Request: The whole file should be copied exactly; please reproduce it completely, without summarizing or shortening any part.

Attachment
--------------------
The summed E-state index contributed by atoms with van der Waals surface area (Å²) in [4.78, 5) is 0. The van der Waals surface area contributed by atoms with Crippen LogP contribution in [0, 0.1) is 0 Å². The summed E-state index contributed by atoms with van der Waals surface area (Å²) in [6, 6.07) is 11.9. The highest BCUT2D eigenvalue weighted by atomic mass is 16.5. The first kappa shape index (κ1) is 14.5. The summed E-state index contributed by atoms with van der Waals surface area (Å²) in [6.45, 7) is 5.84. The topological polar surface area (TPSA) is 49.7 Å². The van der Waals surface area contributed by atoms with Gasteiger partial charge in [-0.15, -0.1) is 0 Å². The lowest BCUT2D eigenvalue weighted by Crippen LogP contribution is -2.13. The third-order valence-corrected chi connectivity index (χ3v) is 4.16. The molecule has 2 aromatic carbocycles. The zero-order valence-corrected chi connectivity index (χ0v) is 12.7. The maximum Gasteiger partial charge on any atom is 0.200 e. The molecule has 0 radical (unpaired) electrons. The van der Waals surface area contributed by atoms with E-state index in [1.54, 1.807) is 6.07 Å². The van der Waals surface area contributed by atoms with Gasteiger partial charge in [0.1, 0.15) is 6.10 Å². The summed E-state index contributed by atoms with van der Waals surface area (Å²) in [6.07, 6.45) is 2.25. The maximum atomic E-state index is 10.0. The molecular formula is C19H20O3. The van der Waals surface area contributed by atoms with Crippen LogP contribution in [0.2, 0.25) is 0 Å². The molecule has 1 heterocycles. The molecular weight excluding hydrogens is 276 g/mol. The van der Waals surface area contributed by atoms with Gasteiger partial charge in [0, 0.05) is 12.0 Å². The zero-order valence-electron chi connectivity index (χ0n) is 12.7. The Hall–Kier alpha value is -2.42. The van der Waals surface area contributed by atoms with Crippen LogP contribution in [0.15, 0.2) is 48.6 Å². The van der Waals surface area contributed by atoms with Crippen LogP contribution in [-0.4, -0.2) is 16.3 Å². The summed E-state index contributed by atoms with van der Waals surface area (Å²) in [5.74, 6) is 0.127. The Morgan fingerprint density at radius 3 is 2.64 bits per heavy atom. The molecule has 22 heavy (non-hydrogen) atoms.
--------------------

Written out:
The summed E-state index contributed by atoms with van der Waals surface area (Å²) in [4.78, 5) is 0. The van der Waals surface area contributed by atoms with Crippen LogP contribution in [0, 0.1) is 0 Å². The summed E-state index contributed by atoms with van der Waals surface area (Å²) in [6, 6.07) is 11.9. The highest BCUT2D eigenvalue weighted by atomic mass is 16.5. The first kappa shape index (κ1) is 14.5. The summed E-state index contributed by atoms with van der Waals surface area (Å²) in [6.45, 7) is 5.84. The topological polar surface area (TPSA) is 49.7 Å². The van der Waals surface area contributed by atoms with Gasteiger partial charge in [-0.15, -0.1) is 0 Å². The lowest BCUT2D eigenvalue weighted by Crippen LogP contribution is -2.13. The third-order valence-corrected chi connectivity index (χ3v) is 4.16. The molecule has 2 aromatic carbocycles. The zero-order valence-corrected chi connectivity index (χ0v) is 12.7. The maximum Gasteiger partial charge on any atom is 0.200 e. The molecule has 0 radical (unpaired) electrons. The van der Waals surface area contributed by atoms with E-state index in [1.54, 1.807) is 6.07 Å². The van der Waals surface area contributed by atoms with Gasteiger partial charge in [0.1, 0.15) is 6.10 Å². The summed E-state index contributed by atoms with van der Waals surface area (Å²) in [6.07, 6.45) is 2.25. The maximum atomic E-state index is 10.0. The molecular formula is C19H20O3. The van der Waals surface area contributed by atoms with Crippen LogP contribution in [0.2, 0.25) is 0 Å². The molecule has 1 heterocycles. The molecular weight excluding hydrogens is 276 g/mol. The van der Waals surface area contributed by atoms with Gasteiger partial charge in [0, 0.05) is 12.0 Å². The zero-order valence-electron chi connectivity index (χ0n) is 12.7. The Hall–Kier alpha value is -2.42. The van der Waals surface area contributed by atoms with Crippen LogP contribution in [0.15, 0.2) is 48.6 Å². The van der Waals surface area contributed by atoms with Crippen LogP contribution in [-0.4, -0.2) is 16.3 Å². The summed E-state index contributed by atoms with van der Waals surface area (Å²) in [5.74, 6) is 0.127. The Morgan fingerprint density at radius 3 is 2.64 bits per heavy atom. The molecule has 22 heavy (non-hydrogen) atoms.